One, two, three of phishing


(Plus, how not to take the bait)
Here is one more proof that you should never, ever, enter your banking details on a web page accessed after clicking on a link included in an email message sent (ostensibly) from your bank. One of bidorbuy friends recently received an email informing her that a large amount had been paid into her account. The message looked like this:

Phishing email illustration

When she clicked on the CLICK HERE link, she landed on this page:
Phishing website illustration

Savvy as she is, this Internet user noticed that her browser did not display her bank’s address, but a very fishy one instead (centralcityboosters). Naturally, she refrained from entering any details into the little boxes provided. Had she done it, her secret PIN code and password would have ended up in the hands of fraudsters, with possible dire consequences to her bank balance.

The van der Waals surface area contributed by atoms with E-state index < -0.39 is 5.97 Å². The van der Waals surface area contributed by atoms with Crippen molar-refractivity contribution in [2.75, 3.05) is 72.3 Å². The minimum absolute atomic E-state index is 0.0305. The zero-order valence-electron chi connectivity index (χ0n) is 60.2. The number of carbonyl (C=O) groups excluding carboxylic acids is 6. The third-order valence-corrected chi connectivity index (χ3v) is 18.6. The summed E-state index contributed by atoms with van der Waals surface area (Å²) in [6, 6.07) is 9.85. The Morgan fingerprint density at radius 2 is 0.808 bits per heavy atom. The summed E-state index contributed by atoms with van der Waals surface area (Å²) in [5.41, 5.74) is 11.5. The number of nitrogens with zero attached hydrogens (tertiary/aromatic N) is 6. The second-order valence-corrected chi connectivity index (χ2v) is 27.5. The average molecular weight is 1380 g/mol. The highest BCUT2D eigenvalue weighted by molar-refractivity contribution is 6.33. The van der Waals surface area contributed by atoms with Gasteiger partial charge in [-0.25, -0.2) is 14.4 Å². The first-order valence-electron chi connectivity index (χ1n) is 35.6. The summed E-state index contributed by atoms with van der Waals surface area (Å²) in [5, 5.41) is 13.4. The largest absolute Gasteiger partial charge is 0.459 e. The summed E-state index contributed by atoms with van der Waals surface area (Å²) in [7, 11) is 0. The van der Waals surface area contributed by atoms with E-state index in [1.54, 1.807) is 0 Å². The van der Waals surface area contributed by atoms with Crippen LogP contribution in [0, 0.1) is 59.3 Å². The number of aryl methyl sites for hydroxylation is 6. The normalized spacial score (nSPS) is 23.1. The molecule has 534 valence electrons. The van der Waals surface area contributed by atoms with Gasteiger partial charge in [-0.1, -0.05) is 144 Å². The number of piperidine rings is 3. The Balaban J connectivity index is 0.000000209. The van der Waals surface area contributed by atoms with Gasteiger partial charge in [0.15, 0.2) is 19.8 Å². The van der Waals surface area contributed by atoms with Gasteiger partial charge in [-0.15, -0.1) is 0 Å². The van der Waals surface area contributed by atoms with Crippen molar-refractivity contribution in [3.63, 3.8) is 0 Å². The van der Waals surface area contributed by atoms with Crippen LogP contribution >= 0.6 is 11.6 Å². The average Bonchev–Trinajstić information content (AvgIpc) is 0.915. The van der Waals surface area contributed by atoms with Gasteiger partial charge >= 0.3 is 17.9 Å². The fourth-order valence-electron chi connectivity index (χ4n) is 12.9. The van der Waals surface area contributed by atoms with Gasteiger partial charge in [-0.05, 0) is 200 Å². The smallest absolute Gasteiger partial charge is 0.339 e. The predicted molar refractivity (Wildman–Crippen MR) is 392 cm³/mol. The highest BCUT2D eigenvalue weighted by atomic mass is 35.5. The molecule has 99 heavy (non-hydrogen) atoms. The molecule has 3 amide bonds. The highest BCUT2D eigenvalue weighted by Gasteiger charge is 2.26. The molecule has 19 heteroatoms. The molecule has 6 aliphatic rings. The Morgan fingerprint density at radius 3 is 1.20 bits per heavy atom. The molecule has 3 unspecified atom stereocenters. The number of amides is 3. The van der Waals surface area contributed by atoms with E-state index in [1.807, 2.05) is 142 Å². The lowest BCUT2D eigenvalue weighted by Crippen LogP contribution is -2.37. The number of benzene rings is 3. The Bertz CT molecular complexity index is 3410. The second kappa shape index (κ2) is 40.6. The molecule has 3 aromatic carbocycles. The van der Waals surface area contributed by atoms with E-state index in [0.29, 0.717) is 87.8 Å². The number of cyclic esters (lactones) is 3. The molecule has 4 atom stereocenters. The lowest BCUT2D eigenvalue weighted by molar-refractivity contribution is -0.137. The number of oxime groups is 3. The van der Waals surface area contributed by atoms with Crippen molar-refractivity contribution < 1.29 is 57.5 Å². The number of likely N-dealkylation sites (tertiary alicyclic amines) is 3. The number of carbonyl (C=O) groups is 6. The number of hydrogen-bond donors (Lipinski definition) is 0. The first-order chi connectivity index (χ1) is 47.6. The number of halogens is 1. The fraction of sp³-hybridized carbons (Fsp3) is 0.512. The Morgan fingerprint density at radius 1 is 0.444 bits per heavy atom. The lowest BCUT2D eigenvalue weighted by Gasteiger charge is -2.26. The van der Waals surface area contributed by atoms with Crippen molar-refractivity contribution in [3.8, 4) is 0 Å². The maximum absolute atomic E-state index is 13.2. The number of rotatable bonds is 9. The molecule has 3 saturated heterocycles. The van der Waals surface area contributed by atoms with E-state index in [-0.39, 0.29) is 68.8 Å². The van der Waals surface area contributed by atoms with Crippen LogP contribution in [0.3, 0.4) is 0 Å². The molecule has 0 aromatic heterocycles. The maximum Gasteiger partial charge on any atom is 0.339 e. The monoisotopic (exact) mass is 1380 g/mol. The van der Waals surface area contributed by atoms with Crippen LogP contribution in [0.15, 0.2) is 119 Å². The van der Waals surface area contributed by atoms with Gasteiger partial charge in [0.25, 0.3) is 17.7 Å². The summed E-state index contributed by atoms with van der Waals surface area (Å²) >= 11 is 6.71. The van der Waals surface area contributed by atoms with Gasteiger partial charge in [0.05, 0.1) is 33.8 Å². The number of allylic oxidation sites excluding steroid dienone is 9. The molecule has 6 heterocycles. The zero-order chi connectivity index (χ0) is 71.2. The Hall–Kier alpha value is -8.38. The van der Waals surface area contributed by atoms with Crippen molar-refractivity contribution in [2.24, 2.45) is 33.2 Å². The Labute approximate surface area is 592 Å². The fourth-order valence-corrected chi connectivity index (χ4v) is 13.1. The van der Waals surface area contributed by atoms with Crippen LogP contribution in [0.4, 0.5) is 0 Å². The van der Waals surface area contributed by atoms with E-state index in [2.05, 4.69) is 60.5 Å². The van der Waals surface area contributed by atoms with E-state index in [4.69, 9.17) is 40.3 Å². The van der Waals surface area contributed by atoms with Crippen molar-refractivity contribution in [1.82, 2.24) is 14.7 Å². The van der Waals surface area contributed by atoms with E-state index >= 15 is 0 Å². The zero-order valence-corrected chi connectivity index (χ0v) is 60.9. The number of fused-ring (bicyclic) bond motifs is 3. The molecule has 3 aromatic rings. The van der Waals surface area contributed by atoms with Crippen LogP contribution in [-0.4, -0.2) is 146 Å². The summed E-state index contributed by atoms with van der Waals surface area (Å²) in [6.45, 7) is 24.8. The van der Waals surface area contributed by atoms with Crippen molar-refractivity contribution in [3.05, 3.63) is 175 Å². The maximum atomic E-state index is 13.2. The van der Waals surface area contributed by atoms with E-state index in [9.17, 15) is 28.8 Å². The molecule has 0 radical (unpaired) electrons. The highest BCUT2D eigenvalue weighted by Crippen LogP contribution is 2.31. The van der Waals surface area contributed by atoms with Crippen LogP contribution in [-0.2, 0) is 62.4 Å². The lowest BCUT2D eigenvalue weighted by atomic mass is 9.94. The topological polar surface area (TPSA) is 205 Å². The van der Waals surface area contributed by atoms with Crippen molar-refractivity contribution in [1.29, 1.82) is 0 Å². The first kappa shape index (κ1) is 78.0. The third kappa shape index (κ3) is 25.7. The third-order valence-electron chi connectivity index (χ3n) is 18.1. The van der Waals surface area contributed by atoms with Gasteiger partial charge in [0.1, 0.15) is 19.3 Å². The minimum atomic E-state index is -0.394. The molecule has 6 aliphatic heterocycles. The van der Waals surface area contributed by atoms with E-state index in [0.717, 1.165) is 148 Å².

Banks do try to provide secure online environment for their customers. That is why your bank may require you to enter a once-off password whenever you create a new beneficiary; that is why your bank may send you an SMS every time an online transaction is made from your account; that is also why no bank will ever ask you to access the secure log-in page straight from a link included in an email message.

The rest, however, is up to you: you still need to be vigilant!